Eight Grant Writing Basics

The key information you need to know getting started in grant writing

Grant writing can often feel like traversing uncharted territory, but fear not! Partner for Better (PFB) has distilled the grant writing basics into a systematic approach to help you navigate the intricacies of securing funding. Here’s your comprehensive guide to the grant writing basics:

Organize Your Documents: The Foundation of Success

Before diving into the nitty-gritty of grant writing, ensuring your organizational paperwork is in order lays a robust foundation for success. Create a dedicated folder in your file management system labeled “Grants,” with individual folders for each grant or funder. In a separate folder titled “Grant Docs,” compile essential documents:

  1. Articles of Incorporation: Confirming your legal status.
  2. IRS 501(c)3 Determination Letter: Ensuring tax-exempt status.
  3. State Tax Exempt Letter: Additional verification of your tax-exempt status.
  4. Board Bylaws and List of Members: Highlighting your governance structure.
  5. Organizational Chart: Illustrating your hierarchy and structure.
  6. Most Recent Organizational Annual Budget: Offering insight into your financial health.
  7. Most Recent Fiscal Audit and Form 990: Demonstrating financial transparency.
  8. W-9 Signed in the Current Year: Providing essential tax information.
  9. E-Verify Memo (if applicable): Confirming legal employment status.
  10. Missouri Secretary of State Certificate of Good Standing (if in MO): Verifying your active status.
  11. Annual Report or Outcomes from the Previous Year: Showcasing your impact.
  12. A Short Boilerplate with History, Mission, Vision, and Program Outline: Crafting a succinct snapshot of your organization.

Set a regular calendar reminder for annual updates to keep this arsenal polished and ready for grant applications.

Identify Your Needs: The Starting Point for Funding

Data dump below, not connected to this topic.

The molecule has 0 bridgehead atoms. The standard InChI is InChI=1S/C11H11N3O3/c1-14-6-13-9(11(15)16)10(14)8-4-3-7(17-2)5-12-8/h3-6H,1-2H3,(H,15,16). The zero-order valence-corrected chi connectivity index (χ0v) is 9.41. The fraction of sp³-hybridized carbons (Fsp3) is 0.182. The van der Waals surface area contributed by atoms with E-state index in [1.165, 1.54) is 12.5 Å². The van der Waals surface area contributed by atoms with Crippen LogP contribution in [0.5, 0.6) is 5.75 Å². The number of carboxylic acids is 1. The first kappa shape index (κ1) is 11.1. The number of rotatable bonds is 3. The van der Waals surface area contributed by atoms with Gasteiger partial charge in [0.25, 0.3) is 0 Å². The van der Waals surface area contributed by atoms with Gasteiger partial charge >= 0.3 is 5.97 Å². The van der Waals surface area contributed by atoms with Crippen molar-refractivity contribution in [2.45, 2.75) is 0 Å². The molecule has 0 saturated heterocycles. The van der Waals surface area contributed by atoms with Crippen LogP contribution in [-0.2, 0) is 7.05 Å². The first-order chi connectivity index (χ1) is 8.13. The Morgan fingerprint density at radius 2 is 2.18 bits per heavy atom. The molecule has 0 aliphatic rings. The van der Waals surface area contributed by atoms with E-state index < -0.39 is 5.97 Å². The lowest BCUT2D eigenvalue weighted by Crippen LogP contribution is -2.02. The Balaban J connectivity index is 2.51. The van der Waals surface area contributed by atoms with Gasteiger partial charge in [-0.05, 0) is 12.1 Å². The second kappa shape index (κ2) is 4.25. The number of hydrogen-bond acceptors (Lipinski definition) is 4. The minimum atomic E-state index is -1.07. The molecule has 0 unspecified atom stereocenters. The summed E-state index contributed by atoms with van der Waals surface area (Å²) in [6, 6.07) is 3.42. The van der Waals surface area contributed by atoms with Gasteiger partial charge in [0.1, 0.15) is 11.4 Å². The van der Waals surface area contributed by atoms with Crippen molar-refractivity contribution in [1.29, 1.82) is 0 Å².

Once your organizational documents are in order, it’s time to identify your needs. Make a comprehensive list of items and projects your organization requires. From computers and program supplies to vehicles and training, enumerate everything. Grants often favor tangible items, so be specific about your needs. Additionally, list future projects and aspirations, backed by demographic data and program specifics.

Craft Your Story: The Power of Narrative

Preparing to tell a compelling story about your organization is paramount. Clearly articulate what you do, how you do it, whom you help, and why your cause deserves investment. Elicit emotions and emphasize your problem-solving approach. Be ready to narrate a captivating story that resonates with the funder’s objectives.

Define Your Funding Requirements: Clarifying the Ask

Determine the specific needs for which you’re seeking funding. While general operating grants are rare, be explicit about your project’s purpose, impact, goals, action plan, timeline, milestones, and expected outcomes. Avoid jargon or excessive language; clarity is key.

Research and Eligibility: Find the Right Fit

Thoroughly research potential funders to ensure alignment with your mission. Examine their history, objectives, and preferences. Confirm eligibility by assessing their previous beneficiaries. Don’t invest time in applications where you feel eligibility is a stretch.

Budgeting Basics: Transparent Financial Planning

Create a budget that’s clear and comprehensible. Break down estimated costs and outline other revenue sources for the project or program. Double-check your calculations and ensure transparency in your financial planning. You can learn more about this here!

Follow Directions Precisely: Details Matter

Pay meticulous attention to the application guidelines. Read through the entire application, noting specific requirements, word counts, formatting rules, and submission instructions. Adhering to these details not only demonstrates professionalism but also increases your chances of success.

Honesty is Key: Building Credibility

Funders appreciate honesty. If your organization faces challenges, openly acknowledge them. Transparency enhances your credibility and shows that you’re realistic about potential hurdles.

Review and Finalize: The Last Lap in Grant Writing Basics

Seek an external perspective by having someone outside your organization review the grant proposal for clarity and readability. Ensure your submission contains only the necessary information without unnecessary attachments.

Mastering the art of grant writing takes practice, and with these grant writing basics, you’re well on your way to crafting compelling proposals. For more guidance on grants, reach out to us to explore how PFB can help you increase your grant writing success.